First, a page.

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Last week, Bishan Singh Bedi was a spectacle once again - but not in the way that we cherished as we grew up
November 4, 2003
Last week, Bishan Singh Bedi was a spectacle once again - but not in the way that we cherished as we grew up. There was none of the beauty and grace and subtlety that the memory of Bedi's slow left-arm bowling can conjure up.
Invited on stage at the Wisden International Awards to present a special achievement award for the Australian team to their coach John Buchanan, Bedi started by asking Buchanan provocatively whether he considered Wisden really to be the Bible of cricket. He then repeated a statement by Ian Chappell questioning the role of the coach in cricket, before lobbing down this arm-ball: "Tell us, John, have you made this Australian team great, or have they made you?" Buchanan had the grace to deal with the situation, and the hostess had the wit to intervene and ask Bedi to get on with the job.
Sitting in the audience, I felt both outraged and embarrassed. Outraged because our hospitality was being abused, and embarrassed because one of my childhood heroes was inflicting public humiliation on himself. People of my generation did not have the benefit of live television, but written words painted powerful images, and Bedi's was one of most poetic and noble. Yet here he was, only diminishing himself in an attempt to belittle his hosts and the man he had been called upon to honour.
It was a sad moment, because Bedi has much more to give than rancour and petulance. In my own dealings with him, I have known him to be a generous man possessing infinite wisdom. His passion for Test cricket remains undimmed, he has a keen sense of history, and when the mood takes him, he is a marvellous raconteur. It is distressing to watch him reduce himself to a caricature at ill-chosen moments. But to understand what could drive a man like Bedi to such extraordinary pique, we have to view the incident in the context of a broader syndrome that afflicts hordes of former Indian cricketers - the incurable malaise of bitterness.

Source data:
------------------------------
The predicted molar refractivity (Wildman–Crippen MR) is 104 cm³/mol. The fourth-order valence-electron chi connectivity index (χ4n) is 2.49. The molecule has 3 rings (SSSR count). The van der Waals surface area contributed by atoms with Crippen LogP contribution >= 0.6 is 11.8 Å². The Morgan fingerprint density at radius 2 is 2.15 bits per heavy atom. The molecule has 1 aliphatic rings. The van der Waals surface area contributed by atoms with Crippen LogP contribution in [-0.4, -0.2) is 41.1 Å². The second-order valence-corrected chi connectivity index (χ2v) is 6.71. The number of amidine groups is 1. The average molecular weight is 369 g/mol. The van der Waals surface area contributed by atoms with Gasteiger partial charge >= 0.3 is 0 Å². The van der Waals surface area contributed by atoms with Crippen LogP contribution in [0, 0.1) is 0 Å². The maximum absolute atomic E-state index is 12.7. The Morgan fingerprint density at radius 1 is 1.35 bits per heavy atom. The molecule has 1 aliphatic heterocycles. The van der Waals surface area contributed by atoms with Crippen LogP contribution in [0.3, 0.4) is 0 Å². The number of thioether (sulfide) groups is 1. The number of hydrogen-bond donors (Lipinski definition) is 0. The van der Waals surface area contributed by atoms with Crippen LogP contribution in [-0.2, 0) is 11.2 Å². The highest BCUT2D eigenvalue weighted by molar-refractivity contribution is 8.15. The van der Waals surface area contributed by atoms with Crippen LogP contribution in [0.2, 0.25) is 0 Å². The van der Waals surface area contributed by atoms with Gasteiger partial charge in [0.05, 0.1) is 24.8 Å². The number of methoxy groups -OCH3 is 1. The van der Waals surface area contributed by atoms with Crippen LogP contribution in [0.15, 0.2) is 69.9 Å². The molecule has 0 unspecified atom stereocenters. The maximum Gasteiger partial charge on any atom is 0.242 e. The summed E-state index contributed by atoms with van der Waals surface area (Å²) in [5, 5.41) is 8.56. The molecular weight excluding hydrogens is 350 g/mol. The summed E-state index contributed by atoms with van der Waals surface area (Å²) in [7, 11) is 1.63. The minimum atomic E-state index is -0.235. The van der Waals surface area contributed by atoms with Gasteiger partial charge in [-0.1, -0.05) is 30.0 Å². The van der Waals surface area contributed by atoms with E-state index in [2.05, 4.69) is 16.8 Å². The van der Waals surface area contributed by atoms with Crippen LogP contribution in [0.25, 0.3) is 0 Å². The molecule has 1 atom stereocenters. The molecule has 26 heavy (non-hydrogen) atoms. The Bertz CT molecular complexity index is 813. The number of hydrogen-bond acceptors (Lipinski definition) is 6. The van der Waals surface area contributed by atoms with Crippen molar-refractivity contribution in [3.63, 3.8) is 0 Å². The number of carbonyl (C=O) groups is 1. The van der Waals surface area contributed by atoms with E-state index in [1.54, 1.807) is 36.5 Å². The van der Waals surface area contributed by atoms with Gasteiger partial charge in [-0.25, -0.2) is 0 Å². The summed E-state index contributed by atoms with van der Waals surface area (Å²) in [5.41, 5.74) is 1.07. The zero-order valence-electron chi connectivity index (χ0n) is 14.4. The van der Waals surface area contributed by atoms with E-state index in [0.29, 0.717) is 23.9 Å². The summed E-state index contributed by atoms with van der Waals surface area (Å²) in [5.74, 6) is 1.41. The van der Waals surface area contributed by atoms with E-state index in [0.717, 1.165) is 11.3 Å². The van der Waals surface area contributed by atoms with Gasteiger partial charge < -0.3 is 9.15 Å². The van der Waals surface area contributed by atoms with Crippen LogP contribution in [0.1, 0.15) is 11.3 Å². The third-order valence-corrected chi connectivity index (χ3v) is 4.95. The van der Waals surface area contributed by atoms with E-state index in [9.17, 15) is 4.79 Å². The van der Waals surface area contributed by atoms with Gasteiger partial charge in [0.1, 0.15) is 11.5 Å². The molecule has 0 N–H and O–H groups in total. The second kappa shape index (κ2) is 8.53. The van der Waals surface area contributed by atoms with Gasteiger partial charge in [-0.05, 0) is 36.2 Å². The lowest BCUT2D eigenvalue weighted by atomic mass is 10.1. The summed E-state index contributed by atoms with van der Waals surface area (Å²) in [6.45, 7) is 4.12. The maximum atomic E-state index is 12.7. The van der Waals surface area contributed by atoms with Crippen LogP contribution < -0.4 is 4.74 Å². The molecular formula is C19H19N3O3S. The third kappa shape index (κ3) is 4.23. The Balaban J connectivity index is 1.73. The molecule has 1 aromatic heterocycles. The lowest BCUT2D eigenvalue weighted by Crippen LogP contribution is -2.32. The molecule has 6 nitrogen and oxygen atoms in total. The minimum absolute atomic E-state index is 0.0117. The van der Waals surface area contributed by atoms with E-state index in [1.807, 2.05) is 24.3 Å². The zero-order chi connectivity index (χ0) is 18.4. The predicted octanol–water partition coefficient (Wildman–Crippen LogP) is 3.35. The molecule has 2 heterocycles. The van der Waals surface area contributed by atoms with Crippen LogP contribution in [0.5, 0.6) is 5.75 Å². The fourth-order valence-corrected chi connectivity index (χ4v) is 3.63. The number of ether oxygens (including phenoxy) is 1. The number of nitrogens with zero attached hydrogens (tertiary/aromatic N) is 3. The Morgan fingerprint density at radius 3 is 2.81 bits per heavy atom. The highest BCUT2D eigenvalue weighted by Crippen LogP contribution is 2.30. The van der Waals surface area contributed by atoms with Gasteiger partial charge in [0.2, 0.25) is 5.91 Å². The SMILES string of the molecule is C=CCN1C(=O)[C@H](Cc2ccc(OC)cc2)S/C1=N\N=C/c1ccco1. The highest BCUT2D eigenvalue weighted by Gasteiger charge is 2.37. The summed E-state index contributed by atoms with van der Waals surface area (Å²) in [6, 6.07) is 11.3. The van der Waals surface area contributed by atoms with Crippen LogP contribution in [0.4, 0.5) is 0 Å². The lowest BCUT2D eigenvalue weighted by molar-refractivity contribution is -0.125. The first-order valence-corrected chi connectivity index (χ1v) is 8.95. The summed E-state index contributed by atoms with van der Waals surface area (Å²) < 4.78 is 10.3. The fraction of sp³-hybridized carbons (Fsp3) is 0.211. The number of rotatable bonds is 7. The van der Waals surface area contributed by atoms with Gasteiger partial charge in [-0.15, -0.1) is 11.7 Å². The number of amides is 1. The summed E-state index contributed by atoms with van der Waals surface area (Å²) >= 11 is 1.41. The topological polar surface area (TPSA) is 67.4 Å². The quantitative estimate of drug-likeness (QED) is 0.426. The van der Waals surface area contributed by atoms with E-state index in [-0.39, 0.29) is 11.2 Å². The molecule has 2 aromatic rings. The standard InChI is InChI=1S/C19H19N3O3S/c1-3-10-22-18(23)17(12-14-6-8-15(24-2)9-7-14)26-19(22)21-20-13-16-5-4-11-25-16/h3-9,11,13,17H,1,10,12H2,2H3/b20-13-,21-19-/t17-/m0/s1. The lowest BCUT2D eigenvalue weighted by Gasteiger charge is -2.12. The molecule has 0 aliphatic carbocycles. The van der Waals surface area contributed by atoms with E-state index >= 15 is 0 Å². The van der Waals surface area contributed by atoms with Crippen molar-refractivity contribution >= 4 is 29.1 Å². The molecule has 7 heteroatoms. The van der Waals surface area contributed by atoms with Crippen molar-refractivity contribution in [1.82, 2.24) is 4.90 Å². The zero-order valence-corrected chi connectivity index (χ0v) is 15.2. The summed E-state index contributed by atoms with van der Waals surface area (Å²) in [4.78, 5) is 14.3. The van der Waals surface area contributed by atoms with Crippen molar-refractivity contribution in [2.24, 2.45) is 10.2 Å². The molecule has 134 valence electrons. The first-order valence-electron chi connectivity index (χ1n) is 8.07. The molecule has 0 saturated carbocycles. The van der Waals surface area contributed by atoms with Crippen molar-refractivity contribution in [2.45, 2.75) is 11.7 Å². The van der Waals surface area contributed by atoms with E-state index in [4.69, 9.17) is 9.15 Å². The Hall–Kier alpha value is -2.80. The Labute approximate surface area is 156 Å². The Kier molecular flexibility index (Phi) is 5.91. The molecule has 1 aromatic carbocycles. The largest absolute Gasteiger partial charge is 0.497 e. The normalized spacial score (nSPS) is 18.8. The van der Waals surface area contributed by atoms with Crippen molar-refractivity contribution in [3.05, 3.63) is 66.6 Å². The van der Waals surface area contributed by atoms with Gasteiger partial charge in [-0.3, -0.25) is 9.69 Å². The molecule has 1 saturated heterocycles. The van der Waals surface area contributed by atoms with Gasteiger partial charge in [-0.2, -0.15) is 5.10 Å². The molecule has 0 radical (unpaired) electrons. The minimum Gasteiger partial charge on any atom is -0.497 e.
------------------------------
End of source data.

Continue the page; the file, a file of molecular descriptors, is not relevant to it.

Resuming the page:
Bitterness is right up there with jealousy as one of the most corrosive human conditions; those who harbour it find their soul chipped away and their dignity compromised. Life for them becomes a lament, and they end up carrying the burden of what they feel was denied to them. For a clutch of Indian cricketers from the 1970s onwards - and in some it is more pronounced than in others - the biggest cause of heartburn is that eternal evil, money. Some merely curse themselves for being born in the wrong age, but for some, it is a matter of deep resentment that despite their considerable achievements on the field, they were denied the riches available now to even the most modest of international players.
The milder version of this syndrome is manifested in the constant evocation of the noble past. They harp on ceaselessly about the evils of one-day cricket, without taking into account the reality that Test cricket wouldn't be viable without it. They berate the modern coaching system, without realising that cricket today is as much a game of knowledge and fitness as it is a game of skills.
They often wax nostalgic about a time when cricketers turned up at the ground for the love of the game, and follow that up with an immediate reference to the mercenary nature of today's cricketer, who won't even turn up at a charity match without an appearance fee. Of course, it doesn't strike them as odd that they are rarely willing to give anything back to the game without expecting handsome returns. If you have heard rumours about the odd former great asking money from a current cricketer to pass on a few trade secrets, they are true.
In the worst form, this burden of bitterness blinds the bearer to all positives and leaves him in a perpetual state of hallucination. Cricket in the consumer age is a product of its times, and indeed it is beset with many ills. But only the completely blinkered will be unable to see that the game has actually become better in many ways. Too much money too soon can be a problem for some youngsters unable to come to terms with their sudden riches, but to ascribe every dip in a cricketer's performance to his preoccupation with money is to betray naiveté at best and pettiness at worst.
There is scant remedy for such bitterness. The least our heroes from the past can do is to keep it private. By displaying their rancour in public, they only end up dishonouring their own memory.
Sambit Bal is the editor of Wisden Asia Cricket and Wisden Cricinfo in India. His Indian View will appear here every Tuesday.
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Would he have fared better than the incumbent middle-order batsmen, Root and Ballance?